Sony Xperia XZ2 first impressions review
It has been a while since I have got fired up about a Sony phone. In fact, the last one I was proud to own was the Walkman W810i. However, Sony launched their Xperia XZ2 at Mobile World Congress last week, and I was there.
Back in 2011 I was at the launch of Sony’s PlayStation phone. I really liked it but it seemed to disappear shortly after. That was a shame as Sony was being daring. The thing is, even when Sony gets it right, it generally falls short somehow.
So, has that changed with the Xperia XZ2? Well, it sports thinner bezels and proper 4K HDR video recording. Additionally, there’s the curious new vibration engine.
Sony Xperia XZ2 hands on
The first thing that strikes you is that the huge bezels have disappeared from Xperia XZ2. Instead, you are faced with a glorious 18:9 display. Already, as I flip it around in my hand, I know that I am holding a phone from the 21st century. This might not seem a big deal to you but, and it has to be said, it is huge for Sony.
Granted, this is not following the bezel-less trend. Neither is is sporting the very fashionable notch first seen on the Essential phone (sorry Apple fans).
While the bezel has been minimised, it is still very much there. Furthermore, they are useful. You see, those additional bits of real estate house some decent stereo speakers. Sony says these are 20% louder than those that feature on the XZ1. Arguably, and more importantly, they’re much better sounding too.
Under the hood is the mighty Qualcomm Snapdragon 845 mobile platform. The Sony XZ2 was the first to be announced using this system on chip. Granted, the Galaxy S9 does also sport the 845, but only in certain markets.
Mated to the Snapdragon 845 is 4GB of RAM and 64GB of storage. If you plan to shoot HDR video then you’ll be grateful for the microSD slot, which now supports cards up to 400GB. That should do ya!
The smooth edges have dispensed with the headphone jack. I guess this is fated across all mobile devices now. However, Sony are bundling in a dongle and will also sell an accessory that lets you listen and charge simultaneously. Whilst at the Sony stand I was given a demo of some rather natty earpleasers linked to the XZ2. More on those in another post.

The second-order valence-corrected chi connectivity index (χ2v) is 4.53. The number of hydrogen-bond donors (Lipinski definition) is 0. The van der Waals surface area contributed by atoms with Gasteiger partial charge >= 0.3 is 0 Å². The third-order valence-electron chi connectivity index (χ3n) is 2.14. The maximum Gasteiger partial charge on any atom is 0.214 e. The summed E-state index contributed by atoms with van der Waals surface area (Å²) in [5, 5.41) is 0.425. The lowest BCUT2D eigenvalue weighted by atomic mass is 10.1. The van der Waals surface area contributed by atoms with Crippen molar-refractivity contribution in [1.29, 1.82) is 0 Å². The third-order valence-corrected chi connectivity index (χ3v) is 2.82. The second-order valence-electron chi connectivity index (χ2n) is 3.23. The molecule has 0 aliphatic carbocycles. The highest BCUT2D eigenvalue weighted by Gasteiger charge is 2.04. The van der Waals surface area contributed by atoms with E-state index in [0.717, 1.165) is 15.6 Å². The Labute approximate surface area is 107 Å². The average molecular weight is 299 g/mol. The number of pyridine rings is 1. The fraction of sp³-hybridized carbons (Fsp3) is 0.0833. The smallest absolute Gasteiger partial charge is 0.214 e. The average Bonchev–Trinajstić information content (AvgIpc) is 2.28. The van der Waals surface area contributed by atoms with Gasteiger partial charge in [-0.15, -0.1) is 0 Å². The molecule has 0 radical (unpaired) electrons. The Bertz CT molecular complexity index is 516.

The LCD panel is bright, colourful and it offers support for HDR. It will even try to upscale SDR content to HDR, although to mixed results. Sticking with Amazon and Netflix, though and you’ll see the benefit.
Also, you’ll also be able to provide your own content as the XZ2 can capture 4K HDR recordings. Naturally, this can be toggled on and off from within the camera app. I was really impressed with the results though.
The Sony Xpreia XZ2 is loaded with a 19-megapixel sensor with added memory, 3D facial scans and predictive capture. That 3D stuff has been added to the 5-megapixel selfie camera, too for those who care.
Sony said that is has worked with Qualcomm to build a new ISP that will be exclusive to the Xperia XZ series. This should improve areas such as reduced noise, better low-light performance and superior colour reproduction. During the demo this all looked good, but I would love to get in some real world testing with this.
With HDR the colours are noticeably brighter and the dynamic range far better, as you would hope. Someone else in the room did state that some parts of the images on the screen we were shown were oversaturated though. I didn’t notice this myself but I thought it worthy a mention as I was also on less than 2 hours sleep after a delayed flight in to Barcelona.
HDR footage is captured with 10-bit depth and BT.2020 colour, both of which are impressive for a phone. For comparison, typical FHD video captures 8-bit colour and BT.709 colour.
Furthermore, you can shoot in 960fps slow-mo at 1080p. Someone released a phone the day before boasting about their 720p skills 😉 One thing that hasn’t improved, however, is the amount of video you can treat to slow-mo. It still stands at around 3 seconds of video footage can be converted.
Basically, there is now a much more pronounced rumble when you receive a notification. Moreover, this feature can also be used when you’re playing games and viewing films.
I played a demo of Angry Birds with it turned on and the phone did rumbling when something relevant happened on-screen. I can see a use for it whilst gaming. However, using it for movies and music was just odd to me; you might disagree though.
Thankfully, this feature can be customised as to how potent the vibes are or even turned off.
Finally, there’s all the other stuff. There is Bluetooth 5.0 and Qi wireless charging are all present and correct. The body of the XZ2 is IP68-rated for water-resistance and there’s a 3180mAh battery inside.
Android 8 Oreo will come as standard, but with Sony’s skin. I did notice Sony’s own apps still making an appearance and duplicating some of the standard apps. Hopefully, these can be done away with. The user interface is a tad Marmite but you can always download a different one.
First impressions review conclusion
A great looking camera and screen combined with a modern look. Is this really a Sony Xperia? Yes, it is still a little on the safe side, but I actually do like what I am seeing here.
The new vibration motor is… there. However, top marks for the 4K HDR recording. The phone’s audio sounds great both through the speakers and the earphones I tested it with.
As long as the camera lives up to everything I have been told when being used by incompetents such as myself, Sony could well have a hit here.
Price and availability
You can pick up the Xperia XZ2 in four colours (black, silver, blue and pink) from the end of March.
Prices start from £699 sim-free. More information can be gathered from the Sony website.